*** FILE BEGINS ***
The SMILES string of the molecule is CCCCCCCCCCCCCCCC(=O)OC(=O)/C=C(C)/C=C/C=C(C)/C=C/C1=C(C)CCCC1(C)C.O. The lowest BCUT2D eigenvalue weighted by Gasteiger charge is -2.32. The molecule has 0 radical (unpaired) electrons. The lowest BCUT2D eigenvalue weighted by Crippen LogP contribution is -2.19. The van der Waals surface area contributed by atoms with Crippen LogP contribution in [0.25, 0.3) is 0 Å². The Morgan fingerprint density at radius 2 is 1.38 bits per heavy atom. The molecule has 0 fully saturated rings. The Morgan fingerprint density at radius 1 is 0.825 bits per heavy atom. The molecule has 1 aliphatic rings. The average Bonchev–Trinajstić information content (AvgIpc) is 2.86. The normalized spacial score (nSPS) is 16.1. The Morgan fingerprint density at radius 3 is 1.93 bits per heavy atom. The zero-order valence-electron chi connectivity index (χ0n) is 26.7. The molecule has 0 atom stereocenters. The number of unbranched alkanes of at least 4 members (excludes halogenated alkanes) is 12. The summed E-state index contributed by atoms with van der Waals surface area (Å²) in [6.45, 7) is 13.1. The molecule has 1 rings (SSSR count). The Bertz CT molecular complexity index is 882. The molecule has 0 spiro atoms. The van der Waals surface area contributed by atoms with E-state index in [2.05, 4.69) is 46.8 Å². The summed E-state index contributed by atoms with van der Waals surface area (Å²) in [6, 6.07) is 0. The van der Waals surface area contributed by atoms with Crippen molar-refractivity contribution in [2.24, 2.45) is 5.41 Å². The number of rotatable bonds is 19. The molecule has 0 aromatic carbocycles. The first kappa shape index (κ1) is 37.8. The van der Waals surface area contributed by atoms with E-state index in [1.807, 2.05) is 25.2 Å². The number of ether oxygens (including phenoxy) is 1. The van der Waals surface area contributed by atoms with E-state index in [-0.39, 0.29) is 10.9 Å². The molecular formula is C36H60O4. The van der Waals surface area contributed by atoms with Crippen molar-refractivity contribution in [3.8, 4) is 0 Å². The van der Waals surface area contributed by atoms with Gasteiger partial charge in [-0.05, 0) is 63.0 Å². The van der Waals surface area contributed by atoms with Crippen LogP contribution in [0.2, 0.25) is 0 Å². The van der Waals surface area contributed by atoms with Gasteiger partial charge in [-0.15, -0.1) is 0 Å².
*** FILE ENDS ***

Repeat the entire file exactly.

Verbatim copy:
The SMILES string of the molecule is CCCCCCCCCCCCCCCC(=O)OC(=O)/C=C(C)/C=C/C=C(C)/C=C/C1=C(C)CCCC1(C)C.O. The lowest BCUT2D eigenvalue weighted by Gasteiger charge is -2.32. The molecule has 0 radical (unpaired) electrons. The lowest BCUT2D eigenvalue weighted by Crippen LogP contribution is -2.19. The van der Waals surface area contributed by atoms with Crippen LogP contribution in [0.25, 0.3) is 0 Å². The Morgan fingerprint density at radius 2 is 1.38 bits per heavy atom. The molecule has 0 fully saturated rings. The Morgan fingerprint density at radius 1 is 0.825 bits per heavy atom. The molecule has 1 aliphatic rings. The average Bonchev–Trinajstić information content (AvgIpc) is 2.86. The normalized spacial score (nSPS) is 16.1. The Morgan fingerprint density at radius 3 is 1.93 bits per heavy atom. The zero-order valence-electron chi connectivity index (χ0n) is 26.7. The molecule has 0 atom stereocenters. The number of unbranched alkanes of at least 4 members (excludes halogenated alkanes) is 12. The summed E-state index contributed by atoms with van der Waals surface area (Å²) in [6.45, 7) is 13.1. The molecule has 1 rings (SSSR count). The Bertz CT molecular complexity index is 882. The molecule has 0 spiro atoms. The van der Waals surface area contributed by atoms with E-state index in [2.05, 4.69) is 46.8 Å². The summed E-state index contributed by atoms with van der Waals surface area (Å²) in [6, 6.07) is 0. The van der Waals surface area contributed by atoms with Crippen molar-refractivity contribution in [2.24, 2.45) is 5.41 Å². The number of rotatable bonds is 19. The molecule has 0 aromatic carbocycles. The first kappa shape index (κ1) is 37.8. The van der Waals surface area contributed by atoms with E-state index in [1.807, 2.05) is 25.2 Å². The number of ether oxygens (including phenoxy) is 1. The van der Waals surface area contributed by atoms with E-state index in [-0.39, 0.29) is 10.9 Å². The molecular formula is C36H60O4. The van der Waals surface area contributed by atoms with Crippen molar-refractivity contribution in [3.8, 4) is 0 Å². The van der Waals surface area contributed by atoms with Gasteiger partial charge in [-0.05, 0) is 63.0 Å². The van der Waals surface area contributed by atoms with Crippen LogP contribution in [0.2, 0.25) is 0 Å². The van der Waals surface area contributed by atoms with Gasteiger partial charge in [-0.15, -0.1) is 0 Å².